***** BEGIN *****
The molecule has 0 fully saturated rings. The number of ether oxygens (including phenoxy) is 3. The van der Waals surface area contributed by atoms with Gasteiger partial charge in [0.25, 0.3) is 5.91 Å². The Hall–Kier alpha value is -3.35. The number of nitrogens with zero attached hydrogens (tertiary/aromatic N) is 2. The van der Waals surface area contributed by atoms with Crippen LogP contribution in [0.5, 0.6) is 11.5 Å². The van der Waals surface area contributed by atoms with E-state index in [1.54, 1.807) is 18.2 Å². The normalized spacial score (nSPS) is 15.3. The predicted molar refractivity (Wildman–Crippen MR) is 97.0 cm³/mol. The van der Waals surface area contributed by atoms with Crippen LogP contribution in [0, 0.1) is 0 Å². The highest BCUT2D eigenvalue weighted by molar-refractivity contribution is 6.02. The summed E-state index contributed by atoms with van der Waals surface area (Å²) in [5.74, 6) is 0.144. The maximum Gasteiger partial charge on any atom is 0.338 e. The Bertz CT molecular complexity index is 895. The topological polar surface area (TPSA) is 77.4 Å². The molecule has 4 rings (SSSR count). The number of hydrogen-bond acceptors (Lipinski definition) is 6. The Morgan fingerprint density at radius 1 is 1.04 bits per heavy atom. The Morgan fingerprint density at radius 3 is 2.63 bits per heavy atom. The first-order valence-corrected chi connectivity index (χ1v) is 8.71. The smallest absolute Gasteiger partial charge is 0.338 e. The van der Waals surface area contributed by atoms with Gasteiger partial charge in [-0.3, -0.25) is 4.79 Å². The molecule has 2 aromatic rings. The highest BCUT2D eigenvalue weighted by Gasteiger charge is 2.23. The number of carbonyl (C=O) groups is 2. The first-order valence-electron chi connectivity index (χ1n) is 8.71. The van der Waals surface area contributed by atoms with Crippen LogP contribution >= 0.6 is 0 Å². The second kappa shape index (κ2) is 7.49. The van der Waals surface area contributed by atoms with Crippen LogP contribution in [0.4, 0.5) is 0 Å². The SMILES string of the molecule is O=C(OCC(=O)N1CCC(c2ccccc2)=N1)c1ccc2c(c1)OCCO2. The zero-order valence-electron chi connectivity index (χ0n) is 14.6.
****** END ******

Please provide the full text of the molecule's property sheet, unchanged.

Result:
The molecule has 0 fully saturated rings. The number of ether oxygens (including phenoxy) is 3. The van der Waals surface area contributed by atoms with Gasteiger partial charge in [0.25, 0.3) is 5.91 Å². The Hall–Kier alpha value is -3.35. The number of nitrogens with zero attached hydrogens (tertiary/aromatic N) is 2. The van der Waals surface area contributed by atoms with Crippen LogP contribution in [0.5, 0.6) is 11.5 Å². The van der Waals surface area contributed by atoms with E-state index in [1.54, 1.807) is 18.2 Å². The normalized spacial score (nSPS) is 15.3. The predicted molar refractivity (Wildman–Crippen MR) is 97.0 cm³/mol. The van der Waals surface area contributed by atoms with Crippen LogP contribution in [0, 0.1) is 0 Å². The highest BCUT2D eigenvalue weighted by molar-refractivity contribution is 6.02. The summed E-state index contributed by atoms with van der Waals surface area (Å²) in [5.74, 6) is 0.144. The maximum Gasteiger partial charge on any atom is 0.338 e. The Bertz CT molecular complexity index is 895. The topological polar surface area (TPSA) is 77.4 Å². The molecule has 4 rings (SSSR count). The number of hydrogen-bond acceptors (Lipinski definition) is 6. The Morgan fingerprint density at radius 1 is 1.04 bits per heavy atom. The Morgan fingerprint density at radius 3 is 2.63 bits per heavy atom. The first-order valence-corrected chi connectivity index (χ1v) is 8.71. The smallest absolute Gasteiger partial charge is 0.338 e. The van der Waals surface area contributed by atoms with Gasteiger partial charge in [-0.3, -0.25) is 4.79 Å². The molecule has 2 aromatic rings. The highest BCUT2D eigenvalue weighted by Gasteiger charge is 2.23. The number of carbonyl (C=O) groups is 2. The first-order valence-electron chi connectivity index (χ1n) is 8.71. The van der Waals surface area contributed by atoms with Crippen LogP contribution >= 0.6 is 0 Å². The second kappa shape index (κ2) is 7.49. The van der Waals surface area contributed by atoms with Crippen LogP contribution in [0.4, 0.5) is 0 Å². The SMILES string of the molecule is O=C(OCC(=O)N1CCC(c2ccccc2)=N1)c1ccc2c(c1)OCCO2. The zero-order valence-electron chi connectivity index (χ0n) is 14.6.